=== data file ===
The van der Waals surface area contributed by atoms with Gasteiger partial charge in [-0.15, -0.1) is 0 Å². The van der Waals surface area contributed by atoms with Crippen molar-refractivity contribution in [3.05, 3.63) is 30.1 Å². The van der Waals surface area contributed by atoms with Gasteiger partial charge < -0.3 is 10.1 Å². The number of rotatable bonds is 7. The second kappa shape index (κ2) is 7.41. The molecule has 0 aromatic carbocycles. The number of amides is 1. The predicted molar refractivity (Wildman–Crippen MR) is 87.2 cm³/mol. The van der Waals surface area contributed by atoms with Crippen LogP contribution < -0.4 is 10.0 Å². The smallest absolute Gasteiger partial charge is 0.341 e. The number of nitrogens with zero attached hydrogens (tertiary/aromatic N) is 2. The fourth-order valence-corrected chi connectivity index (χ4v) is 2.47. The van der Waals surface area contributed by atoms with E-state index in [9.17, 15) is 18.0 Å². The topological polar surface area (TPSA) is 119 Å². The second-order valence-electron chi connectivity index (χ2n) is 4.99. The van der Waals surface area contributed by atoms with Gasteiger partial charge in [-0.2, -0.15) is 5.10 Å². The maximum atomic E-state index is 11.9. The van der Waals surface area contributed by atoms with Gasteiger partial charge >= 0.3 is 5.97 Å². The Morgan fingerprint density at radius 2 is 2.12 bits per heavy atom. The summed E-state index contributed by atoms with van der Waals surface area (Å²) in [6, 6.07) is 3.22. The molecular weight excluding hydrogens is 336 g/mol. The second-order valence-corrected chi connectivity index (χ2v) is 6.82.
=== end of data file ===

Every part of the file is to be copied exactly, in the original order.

The van der Waals surface area contributed by atoms with Gasteiger partial charge in [-0.15, -0.1) is 0 Å². The van der Waals surface area contributed by atoms with Crippen molar-refractivity contribution in [3.05, 3.63) is 30.1 Å². The van der Waals surface area contributed by atoms with Gasteiger partial charge < -0.3 is 10.1 Å². The number of rotatable bonds is 7. The second kappa shape index (κ2) is 7.41. The molecule has 0 aromatic carbocycles. The number of amides is 1. The predicted molar refractivity (Wildman–Crippen MR) is 87.2 cm³/mol. The van der Waals surface area contributed by atoms with Crippen LogP contribution < -0.4 is 10.0 Å². The smallest absolute Gasteiger partial charge is 0.341 e. The number of nitrogens with zero attached hydrogens (tertiary/aromatic N) is 2. The fourth-order valence-corrected chi connectivity index (χ4v) is 2.47. The van der Waals surface area contributed by atoms with E-state index in [9.17, 15) is 18.0 Å². The topological polar surface area (TPSA) is 119 Å². The second-order valence-electron chi connectivity index (χ2n) is 4.99. The van der Waals surface area contributed by atoms with Gasteiger partial charge in [-0.2, -0.15) is 5.10 Å². The maximum atomic E-state index is 11.9. The van der Waals surface area contributed by atoms with Gasteiger partial charge >= 0.3 is 5.97 Å². The Morgan fingerprint density at radius 2 is 2.12 bits per heavy atom. The summed E-state index contributed by atoms with van der Waals surface area (Å²) in [6, 6.07) is 3.22. The molecular weight excluding hydrogens is 336 g/mol. The second-order valence-corrected chi connectivity index (χ2v) is 6.82.